This system will be undergoing maintenance on April 12 between 8:00AM and 11:00AM CDT.

Cherokee County Democrat (Tahlequah, Okla.), Vol. 27, No. 15, Ed. 1 Thursday, December 25, 1913 Page: 1 of 8

This newspaper is part of the collection entitled: Oklahoma Digital Newspaper Program and was provided to The Gateway to Oklahoma History by the Oklahoma Historical Society.

View a full description of this newspaper.

WE WISH Y O .U , A= M E R R Y CHRISTMAS AND A PROSPEROUS NEW YEAR
,,,v
Y
<
CHEROKEE
OFFICIAL PAPER OF CITY AND COUNTY
Successor to The Tahlequah Arrow and Herald
DEMOCRAT
PUBLISHED BY THE ARROW PUBLISHiNG CO.
TAHLEQUAH, OKLA., THURSDAY, DECEMBER 25. 1913
TWENTY-SEVENTH YEAR—NUMBER 15
, i
PATHOS AND JOY AT
CHRISTMAS TIMJB IN
SOLDIERS' HOMKs
Christinas fa as pathetic r. h
it !« loyous to many of the old
Confederate veterans who, by
fate and circumstances, are
forced to depend entirely upon
the generosity of their com-
rades and friends who have
prospered since the war. There
are no pensions for these old
soldiers except the meager
sums they get from the var-
ious states. Some of the vet-
erans are dependent on these
tnsignlflcent funds to keep
them out of the poorhouse.
The fiftieth anniversary of
the battle of Gettysburg was
celebrated last July. The twen-
ty-year-old boy of this battle
is now a gray haired veteran
of seventy. The old soldiers
are crossing the great divide
by the score, and before many
years have passed (here will bo
few left.
About twenty years ago it
was discovered that many of
the bravest soldiers of the war
were drifting to the poor-
houses because there was no-
whjro else for them to go and
because their wounds kept
them from work. Many had
no relatives, and the relatives
of others were too poor to
support the old soldiers. In
many cases the veterans de-
clined to accept alms. The
movement to take care of these
men resulted in Confederate
homes in all of the southern
states, and descendants of the
men wno wore gray now spend
about 12,000,000 annually in
pensions and In the support of
various homes.
Christmas is a happy reality
in these institutions. Although,
iwing to the slender incomes,
the homes have to run on the
most modest basis, there is no
skimping at Christmas time.
From the neighborhood around
come turkeys and chickens and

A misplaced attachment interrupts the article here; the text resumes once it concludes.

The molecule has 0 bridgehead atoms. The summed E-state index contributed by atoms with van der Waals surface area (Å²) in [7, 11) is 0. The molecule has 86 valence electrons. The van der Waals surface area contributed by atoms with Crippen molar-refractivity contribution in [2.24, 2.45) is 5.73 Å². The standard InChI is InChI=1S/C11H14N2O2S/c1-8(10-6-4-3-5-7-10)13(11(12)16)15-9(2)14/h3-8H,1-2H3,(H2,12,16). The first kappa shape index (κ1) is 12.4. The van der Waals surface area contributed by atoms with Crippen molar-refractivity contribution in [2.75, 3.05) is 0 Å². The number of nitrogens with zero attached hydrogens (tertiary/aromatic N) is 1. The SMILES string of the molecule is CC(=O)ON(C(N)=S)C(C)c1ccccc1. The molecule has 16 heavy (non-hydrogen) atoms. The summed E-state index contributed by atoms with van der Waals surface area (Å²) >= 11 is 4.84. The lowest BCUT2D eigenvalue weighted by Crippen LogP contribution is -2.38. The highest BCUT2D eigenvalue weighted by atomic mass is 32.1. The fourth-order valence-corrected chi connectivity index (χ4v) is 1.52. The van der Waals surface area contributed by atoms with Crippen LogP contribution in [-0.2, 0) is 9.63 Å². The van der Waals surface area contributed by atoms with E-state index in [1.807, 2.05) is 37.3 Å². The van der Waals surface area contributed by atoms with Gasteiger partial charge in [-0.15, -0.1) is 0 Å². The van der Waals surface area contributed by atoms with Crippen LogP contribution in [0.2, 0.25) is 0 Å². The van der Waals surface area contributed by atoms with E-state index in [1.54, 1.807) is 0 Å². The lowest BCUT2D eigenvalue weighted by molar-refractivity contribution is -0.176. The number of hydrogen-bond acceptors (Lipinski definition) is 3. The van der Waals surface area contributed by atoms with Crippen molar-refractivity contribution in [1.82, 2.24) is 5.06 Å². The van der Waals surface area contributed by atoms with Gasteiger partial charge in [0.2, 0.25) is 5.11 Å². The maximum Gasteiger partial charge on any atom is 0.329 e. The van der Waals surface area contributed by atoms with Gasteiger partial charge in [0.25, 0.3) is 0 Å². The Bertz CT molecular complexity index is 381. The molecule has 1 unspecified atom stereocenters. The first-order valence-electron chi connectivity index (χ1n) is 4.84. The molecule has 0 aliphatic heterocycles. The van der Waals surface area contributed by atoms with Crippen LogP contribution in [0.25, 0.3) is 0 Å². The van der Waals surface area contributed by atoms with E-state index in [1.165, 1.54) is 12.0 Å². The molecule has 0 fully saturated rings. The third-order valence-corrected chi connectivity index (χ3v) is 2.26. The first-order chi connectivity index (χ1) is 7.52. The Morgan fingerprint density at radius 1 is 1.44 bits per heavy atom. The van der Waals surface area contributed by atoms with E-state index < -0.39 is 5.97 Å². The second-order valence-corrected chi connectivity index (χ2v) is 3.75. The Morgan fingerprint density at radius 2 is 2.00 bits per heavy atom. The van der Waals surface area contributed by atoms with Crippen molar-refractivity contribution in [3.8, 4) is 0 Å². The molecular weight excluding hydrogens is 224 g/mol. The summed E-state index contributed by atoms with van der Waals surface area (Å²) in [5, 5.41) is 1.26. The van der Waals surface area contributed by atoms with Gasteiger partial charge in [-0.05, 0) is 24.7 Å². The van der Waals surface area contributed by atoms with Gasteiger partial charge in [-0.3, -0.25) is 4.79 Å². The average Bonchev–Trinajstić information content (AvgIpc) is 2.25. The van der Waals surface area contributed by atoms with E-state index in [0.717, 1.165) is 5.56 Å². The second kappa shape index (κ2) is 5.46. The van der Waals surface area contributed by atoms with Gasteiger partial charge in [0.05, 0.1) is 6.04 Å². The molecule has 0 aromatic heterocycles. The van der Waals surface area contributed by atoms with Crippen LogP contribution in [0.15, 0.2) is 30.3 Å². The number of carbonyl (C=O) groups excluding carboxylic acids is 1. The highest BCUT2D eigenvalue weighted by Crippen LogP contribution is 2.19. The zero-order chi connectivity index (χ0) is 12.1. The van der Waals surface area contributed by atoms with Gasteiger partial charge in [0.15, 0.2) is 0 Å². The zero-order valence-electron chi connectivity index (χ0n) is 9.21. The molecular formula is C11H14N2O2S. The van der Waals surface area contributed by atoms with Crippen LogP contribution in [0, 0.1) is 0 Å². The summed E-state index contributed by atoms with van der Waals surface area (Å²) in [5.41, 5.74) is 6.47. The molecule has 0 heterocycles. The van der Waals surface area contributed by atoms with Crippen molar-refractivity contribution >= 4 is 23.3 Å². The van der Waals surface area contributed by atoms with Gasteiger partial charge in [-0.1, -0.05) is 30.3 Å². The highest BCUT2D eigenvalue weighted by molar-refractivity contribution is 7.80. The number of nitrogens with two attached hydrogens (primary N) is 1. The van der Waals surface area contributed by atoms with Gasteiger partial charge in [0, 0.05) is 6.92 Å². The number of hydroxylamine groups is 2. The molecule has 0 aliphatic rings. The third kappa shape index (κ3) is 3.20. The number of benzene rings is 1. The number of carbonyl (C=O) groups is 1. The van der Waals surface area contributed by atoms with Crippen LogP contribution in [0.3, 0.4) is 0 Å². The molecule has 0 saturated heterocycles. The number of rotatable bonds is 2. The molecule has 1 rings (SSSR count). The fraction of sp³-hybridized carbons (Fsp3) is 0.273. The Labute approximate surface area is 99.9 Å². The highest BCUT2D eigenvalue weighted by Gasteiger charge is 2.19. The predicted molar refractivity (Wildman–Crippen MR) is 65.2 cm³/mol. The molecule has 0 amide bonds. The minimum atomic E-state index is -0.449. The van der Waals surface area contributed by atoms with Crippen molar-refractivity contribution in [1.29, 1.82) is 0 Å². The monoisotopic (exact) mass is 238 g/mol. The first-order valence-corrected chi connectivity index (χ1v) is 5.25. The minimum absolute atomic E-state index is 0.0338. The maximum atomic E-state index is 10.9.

pies and biscuits and fruit arid
cakes and tobacco in plenty--
everything except wines and
liquors, for the rules against
alcohol in these Institutions
are particularly strict. And on
Christmas day the reitives and
friends and acquaintances
crowd to the homes with all
fcorts of presents and with good
wishes for the ofd fellows, who
recall their fights for the lost
cause with pride in what they
did and with satisfaction lor
the preservation of the Union.
You will hear some one say:
"That old fellow over there,
with ono eye and one leg, was
the most brilliant young man
in our town. He belonged to
the richest family in the coun-
ty. But the war took the
wealth, and he lost the eye
and the leg in the Wilderness,
and a bullet in his head ruin-
ed his mind for life. All his
people are dead, and only the
t'uw of us who were with him
know what a brave man he
was. I left my family today
to come out here and bring ;>
box of cigars and talk a little
over old times to let him know
that he is not entirely for
gotten."
Tho beat thing about it Is«
that the old fellows are al-
ways disposed to do full jus-
tice to the offerings of the
day, and to look their best In
th<Vr gray uniforms, and to
tell their choicest stories, and
to eat the most.
ORIGIN OF THK YULE I .(Hi.
The Yule log in England is a
relic of druldism. Its njtme
is believed to be a corruption
of the wheel log, a wlusel in
druldical symbolism typifying
he march of the sun. The
lightning of the Yule fire Is
reminiscent of the sacred fires
kindled by the drulds at mid-
winter In the round towers
which yet remain in many
parts of Great Britain, Ire-
land, Franc* and Spalp.
4TM\
Vfl
-
'i'vV *€
IffMJ*
ISP/'® •
I ■( V'/';; '
•><W*
• JUT- It
...
IV FRENCH CHURCHES.
In Paris Christmas day l.<
kept as a religious festival, and
many wo never dream of go-